Comparison of Stereotypes and Stereotyping in A Doll's House and The Breakfast Club

Comparison of Stereotypes and Stereotyping in A Doll's House and The Breakfast Club

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Stereotyping in A Doll's House and The Breakfast Club

 
   When you see someone with expensive jewelry, driving a Lexus with tinted windows, rap music blaring from a mega stereo system, do you assume that he is a punk or drug dealer? This is an example of stereotyping. How are stereotypes assigned? Often they are created by society and are based on gender, race, religion, age, or social standing. Henrick Ibsen focused on the theme of stereotyping in his play A Doll's House.

 

In A Doll's House, Nora is seen as more an object than a person. When the play was written, women in general were viewed as wives and mothers, not individuals. Nora skillfully plays the part of obedient wife as Torvald questions her about what she did in town, assuring him that she "would never dream of doing anything [he] didn't want [her] to (Ibsen 933)." In "The Breakfast Club," the characters' peers designate stereotypes as a result of a combination of social status and behavior. Brian is "the brain" because he is an A student, Bender is "the criminal" on account of his rebellious behavior, and so forth. In his essay to Mr. Vernon, Brian addresses the stereotypes that have been placed on him and his peers:

 

"...we think you're crazy to make us write this essay telling you who we think we are. You see us as you want to see us...in the simplest terms and the most convenient definitions. You see us as a brain, an athlete, a basket case, a princess, and a criminal. Correct? That's the way we saw each other at seven o'clock this morning. We were brainwashed" (Hughes).

 

In agreement with the opening quote from the movie, these characters "are quite aware of what they're going through" (Hughes).

 

Stereotypes are superficial, however, and when they are peeled off they often reveal something completely unexpected. When Torvald receives the letter from Mr. Krogstad and learns of Nora's secret, he begins to see her as "a hypocrite, a liar...a criminal" (Ibsen 974). When the conflict is resolved and it becomes clear that no one will suffer because of her forgery, Torvald returns Nora's stereotype of vulnerable woman, telling her he "wouldn't be a proper man if [he] didn't find a woman doubly attractive for being so obviously helpless" (Ibsen 975). In "The Breakfast Club," the teenagers have been aware of their stereotypes for quite some time.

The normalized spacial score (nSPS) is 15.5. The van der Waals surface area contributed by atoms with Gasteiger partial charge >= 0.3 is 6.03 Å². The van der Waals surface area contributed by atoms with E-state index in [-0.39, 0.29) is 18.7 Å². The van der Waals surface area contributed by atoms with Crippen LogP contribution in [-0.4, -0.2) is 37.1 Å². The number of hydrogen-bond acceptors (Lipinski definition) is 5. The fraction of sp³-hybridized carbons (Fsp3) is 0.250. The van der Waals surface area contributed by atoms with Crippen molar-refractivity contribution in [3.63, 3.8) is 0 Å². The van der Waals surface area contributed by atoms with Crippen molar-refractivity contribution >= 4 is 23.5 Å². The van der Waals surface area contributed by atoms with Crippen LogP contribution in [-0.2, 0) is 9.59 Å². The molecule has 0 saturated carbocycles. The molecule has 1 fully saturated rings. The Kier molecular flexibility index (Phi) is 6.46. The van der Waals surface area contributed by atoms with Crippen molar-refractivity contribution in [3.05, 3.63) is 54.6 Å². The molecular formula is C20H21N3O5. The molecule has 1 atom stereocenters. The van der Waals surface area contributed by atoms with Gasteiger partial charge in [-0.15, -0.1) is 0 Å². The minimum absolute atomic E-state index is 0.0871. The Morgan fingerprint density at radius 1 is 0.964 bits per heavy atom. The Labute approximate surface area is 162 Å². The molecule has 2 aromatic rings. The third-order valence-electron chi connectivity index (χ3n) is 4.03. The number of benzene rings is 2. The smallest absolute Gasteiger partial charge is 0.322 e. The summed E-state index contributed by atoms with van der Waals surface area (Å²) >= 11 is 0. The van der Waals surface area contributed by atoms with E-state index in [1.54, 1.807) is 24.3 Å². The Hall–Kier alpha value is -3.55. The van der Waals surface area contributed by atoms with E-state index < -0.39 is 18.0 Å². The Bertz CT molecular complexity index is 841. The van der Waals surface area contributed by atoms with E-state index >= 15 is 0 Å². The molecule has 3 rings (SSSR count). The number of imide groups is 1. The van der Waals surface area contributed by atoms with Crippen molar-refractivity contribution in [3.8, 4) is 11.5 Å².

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When they spend an entire day together, however, they "find that they have more in common than they ever realized" (Internet). Once these stereotypes are shed, it becomes apparent that everyone possesses strengths and weaknesses that allow them all to be able to relate to one another in a way that was not possible before. Recognizing a stereotype will often trigger a rejection of that stereotype. When Nora realizes that her husband sees her as nothing more than a helpless woman, she realizes that their marriage has not been true, that they do not understand one another, nor do they truly love each other. She realizes she has been nothing more than a "doll wife" (Ibsen 977), an object for Torvald to play with and show off to his friends. In "The Breakfast Club," when Claire describes Allison as bizarre, Andrew tells the group, "...we're all pretty bizarre. Some of us are just better at hiding it, that's all" (Hughes). In voicing this opinion, he begins to reject the stereotypes and compare similarities rather than differences.

 

After stereotypes are rejected, they must be replaced with something else; the person who was stereotyped must find his or her individual identity. When Nora realizes that she and Torvald do not love one another the way they should as husband and wife, she makes a decision that she must "learn to stand alone" (Ibsen 977). Rather than remain the object she is in her marriage to Torvald, she desires to be her own person. She tells Torvald that she is leaving him to find herself, launching her search for individuality. In "The Breakfast Club," the characters tackle individuality from a different angle. Rather than asserting their distinctiveness by focusing on their differences, they cross the social boundaries of their high school peers, become friends for a day, and concentrate instead on their common ground. Brian appropriately conveys this idea in his essay to Mr. Vernon when he says:

 

"You see us as you want to see us...in the simplest terms and the most convenient definitions. But what we found out is that each one of us is a brain, and an athlete, and a basket case, a princess, and a criminal. Does that answer your question?" (Hughes)

 

The characters discover their individuality in their similarity.

 

When people reject their stereotypes, they frequently find that the stereotype is actually a part of them. Rejecting a stereotype may entail simply revealing another side that has never been shown before. Or, as in Nora's case, it may involve doing something unexpected or unheard of. Stereotypes are not necessarily always negative, but one must keep in mind the truth in the old adage, "You can't judge a book by its cover."

 

Works Cited

Hughes, John. The Breakfast Club. Universal City Studios. 1985.

Ibsen, Henrick. A Doll's House. Literature and the Writing Process. Elizabeth McMahan, Susan X Day, and Robert Funk. 5th ed. Upper Saddle River, NJ: Prentice, 1999. 930-980.

"Internet Movie Database." 28 Apr. 2001. http://www.imdb.com.

"Stereotype." Merriam-Webster OnLine Dictionary. Merriam-Webster's Collegiate Dictionary. 29 Apr. 2001. http://www.m-w.com/cgi-bin/dictionary.
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